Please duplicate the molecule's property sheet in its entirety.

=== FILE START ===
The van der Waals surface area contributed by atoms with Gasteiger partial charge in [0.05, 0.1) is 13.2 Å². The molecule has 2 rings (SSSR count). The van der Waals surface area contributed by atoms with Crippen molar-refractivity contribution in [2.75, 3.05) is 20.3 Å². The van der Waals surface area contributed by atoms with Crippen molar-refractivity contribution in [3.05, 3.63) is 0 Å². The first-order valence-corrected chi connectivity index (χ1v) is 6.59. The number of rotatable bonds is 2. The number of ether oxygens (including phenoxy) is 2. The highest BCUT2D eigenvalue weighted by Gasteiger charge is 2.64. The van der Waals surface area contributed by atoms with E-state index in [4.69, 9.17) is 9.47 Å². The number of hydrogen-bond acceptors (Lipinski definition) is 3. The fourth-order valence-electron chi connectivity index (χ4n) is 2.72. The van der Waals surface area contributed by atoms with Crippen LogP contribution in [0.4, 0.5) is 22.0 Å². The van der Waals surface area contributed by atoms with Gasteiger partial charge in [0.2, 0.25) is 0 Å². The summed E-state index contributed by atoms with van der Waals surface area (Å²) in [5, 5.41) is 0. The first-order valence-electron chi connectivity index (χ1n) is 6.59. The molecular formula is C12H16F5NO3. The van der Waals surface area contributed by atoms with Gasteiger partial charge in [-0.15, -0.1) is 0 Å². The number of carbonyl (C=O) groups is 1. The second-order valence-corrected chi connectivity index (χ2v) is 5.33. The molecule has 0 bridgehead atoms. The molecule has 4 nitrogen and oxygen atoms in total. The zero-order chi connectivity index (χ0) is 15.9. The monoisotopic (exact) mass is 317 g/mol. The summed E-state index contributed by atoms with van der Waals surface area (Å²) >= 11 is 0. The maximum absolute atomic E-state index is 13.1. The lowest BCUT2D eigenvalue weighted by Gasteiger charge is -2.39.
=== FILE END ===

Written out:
The van der Waals surface area contributed by atoms with Gasteiger partial charge in [0.05, 0.1) is 13.2 Å². The molecule has 2 rings (SSSR count). The van der Waals surface area contributed by atoms with Crippen molar-refractivity contribution in [2.75, 3.05) is 20.3 Å². The van der Waals surface area contributed by atoms with Crippen molar-refractivity contribution in [3.05, 3.63) is 0 Å². The first-order valence-corrected chi connectivity index (χ1v) is 6.59. The number of rotatable bonds is 2. The number of ether oxygens (including phenoxy) is 2. The highest BCUT2D eigenvalue weighted by Gasteiger charge is 2.64. The van der Waals surface area contributed by atoms with E-state index in [4.69, 9.17) is 9.47 Å². The number of hydrogen-bond acceptors (Lipinski definition) is 3. The fourth-order valence-electron chi connectivity index (χ4n) is 2.72. The van der Waals surface area contributed by atoms with Crippen LogP contribution in [0.4, 0.5) is 22.0 Å². The van der Waals surface area contributed by atoms with Gasteiger partial charge in [0.2, 0.25) is 0 Å². The summed E-state index contributed by atoms with van der Waals surface area (Å²) in [5, 5.41) is 0. The first-order valence-electron chi connectivity index (χ1n) is 6.59. The molecular formula is C12H16F5NO3. The van der Waals surface area contributed by atoms with Gasteiger partial charge in [-0.15, -0.1) is 0 Å². The number of carbonyl (C=O) groups is 1. The second-order valence-corrected chi connectivity index (χ2v) is 5.33. The molecule has 0 bridgehead atoms. The molecule has 4 nitrogen and oxygen atoms in total. The zero-order chi connectivity index (χ0) is 15.9. The monoisotopic (exact) mass is 317 g/mol. The summed E-state index contributed by atoms with van der Waals surface area (Å²) >= 11 is 0. The maximum absolute atomic E-state index is 13.1. The lowest BCUT2D eigenvalue weighted by Gasteiger charge is -2.39.